sábado, 5 de enero de 2019

Alameda-based Coast Guard cutter and crew return home for the holidays following 105-day Western Pacific Ocean deployment

ALAMEDA, Calif. – The crew aboard Coast Guard Cutter Munro returned to their homeport at Coast Guard Island on Dec. 24, following a 105-day, multi-mission deployment to the Western Pacific Ocean. 
The cutter, with an embarked MH-65 Dolphin helicopter and aircrew from Air Station Barbers Point, Hawaii, traveled over 17,000 nautical miles during their Western Pacific Living Marine Resources patrol. Munro’s law enforcement teams conducted 10 at-sea inspections of foreign flagged fishing vessels on the high seas to counter illegal, unregulated, and unreported fishing practices in the Western and Central Pacific Fisheries Commission area. 

Under a newly signed bilateral agreement between the United States and Fiji, Munro became the first U.S. Coast Guard asset to embark a Fijian navy shiprider. 

The shiprider agreement, signed Nov. 12 by Michael Goldman, Charge d’Affaires of the U.S. Embassy in Suva and Fiji’s Minister of Defense Ratu Inoke Kubuabola, allows Fijian officials to board United States’ assets and conduct law enforcement from them in Fiji’s territorial waters. The agreement allows both nations to pursue common causes such as fisheries protection.

Fisheries are an important renewable source of food and income to many Pacific nations and it is in both Fiji and the United States’ interests to protect those resources from illegal, unreported, and unregulated fishing. The agreement allows both nations to cooperate toward common goals and regional stability. 

Prior to arriving in Fiji, the cutter visited the Solomon Islands and held a rededication ceremony at a memorial to the cutter’s namesake, Signalman 1st Class Douglas Munro. Munro gave his life during the Battle of Guadalcanal and is the Coast Guard’s only Medal of Honor recipient.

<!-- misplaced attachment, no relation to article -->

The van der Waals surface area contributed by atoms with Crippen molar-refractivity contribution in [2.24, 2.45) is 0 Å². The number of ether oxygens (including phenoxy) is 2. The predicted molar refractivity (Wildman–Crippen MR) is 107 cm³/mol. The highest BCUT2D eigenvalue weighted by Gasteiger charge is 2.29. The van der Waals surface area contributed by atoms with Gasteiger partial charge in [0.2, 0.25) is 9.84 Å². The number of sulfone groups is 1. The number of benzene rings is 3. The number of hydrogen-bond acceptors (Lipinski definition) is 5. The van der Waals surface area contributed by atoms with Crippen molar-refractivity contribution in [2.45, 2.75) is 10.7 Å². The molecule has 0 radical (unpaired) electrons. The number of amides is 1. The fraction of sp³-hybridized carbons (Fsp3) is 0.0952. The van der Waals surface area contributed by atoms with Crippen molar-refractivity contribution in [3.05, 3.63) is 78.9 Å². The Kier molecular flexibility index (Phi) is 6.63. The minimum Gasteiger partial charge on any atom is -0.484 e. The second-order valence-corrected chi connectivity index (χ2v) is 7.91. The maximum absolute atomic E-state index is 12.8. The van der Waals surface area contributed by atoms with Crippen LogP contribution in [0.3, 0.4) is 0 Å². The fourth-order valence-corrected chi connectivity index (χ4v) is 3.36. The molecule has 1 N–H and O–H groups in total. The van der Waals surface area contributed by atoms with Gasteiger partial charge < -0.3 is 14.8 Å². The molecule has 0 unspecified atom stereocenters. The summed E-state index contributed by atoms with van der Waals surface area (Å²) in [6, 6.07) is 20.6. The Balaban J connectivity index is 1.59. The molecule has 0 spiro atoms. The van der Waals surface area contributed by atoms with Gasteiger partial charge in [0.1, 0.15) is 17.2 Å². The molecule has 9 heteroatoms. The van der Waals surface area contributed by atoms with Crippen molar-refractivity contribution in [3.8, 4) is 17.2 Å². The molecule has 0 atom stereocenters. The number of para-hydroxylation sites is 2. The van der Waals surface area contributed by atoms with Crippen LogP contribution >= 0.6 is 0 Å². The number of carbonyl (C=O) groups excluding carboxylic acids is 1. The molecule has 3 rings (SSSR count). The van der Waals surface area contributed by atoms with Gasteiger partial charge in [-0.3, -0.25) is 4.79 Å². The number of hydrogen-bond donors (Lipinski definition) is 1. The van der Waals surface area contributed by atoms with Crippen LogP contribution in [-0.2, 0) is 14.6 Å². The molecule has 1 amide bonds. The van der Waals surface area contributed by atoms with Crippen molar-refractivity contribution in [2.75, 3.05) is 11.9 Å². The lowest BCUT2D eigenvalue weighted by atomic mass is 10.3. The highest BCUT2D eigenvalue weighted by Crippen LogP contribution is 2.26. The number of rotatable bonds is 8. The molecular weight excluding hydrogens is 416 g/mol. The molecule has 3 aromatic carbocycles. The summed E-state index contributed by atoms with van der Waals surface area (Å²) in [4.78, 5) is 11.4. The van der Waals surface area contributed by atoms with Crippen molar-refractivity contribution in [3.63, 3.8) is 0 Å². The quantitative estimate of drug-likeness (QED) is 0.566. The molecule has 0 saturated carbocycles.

“The crew worked tirelessly to execute 10 fisheries boardings, 186 flight evolutions, and dozens of boat operations in support of fisheries enforcement, which demonstrates the importance of the U.S. Coast Guard’s presence in the Western Pacific,” said Munro’s commanding officer Capt. Jim Estramonte. 

“Munro’s successful deployment paves the way for future Coast Guard Oceania patrols. Having the opportunity to bring the cutter to Guadalcanal, a place of Coast Guard lore, made the patrol even more meaningful for the crew.” 

Munro is The Coast Guard’s sixth National Security Cutter, which are capable of executing multiple national security missions, including support to U.S. combatant commanders. These Legend Class cutters are 418-feet long, 54-feet wide, and have a 4,600 long-ton displacement. They have a top speed in excess of 28 knots, a range of 12,000 nautical miles, endurance of up to 90 days and can hold a crew of up to 142.

The Coast Guard is scheduled to commission its seventh National Security Cutter, the Coast Guard Cutter Kimball, in the coming months. Kimball will be homeported in Honolulu, HI and will enhance the Coast Guard’s presence throughout the Indo-Pacific. 

“As the Department of Homeland Security’s sole armed service, the Coast Guard’s unique authorities, capabilities, missions, and partnerships enable us to expertly engage in the Indo-Pacific,” said Vice Adm. Linda Fagan, The Coast Guard’s Pacific Area Commander. 

“Coast Guard Cutter Munro’s deployment demonstrates that security abroad equals security at home: enhancing our partners’ capabilities is a force multiplier in combating transnational criminal and terrorist organizations, deterring our adversaries, and protecting the United States’ interests.”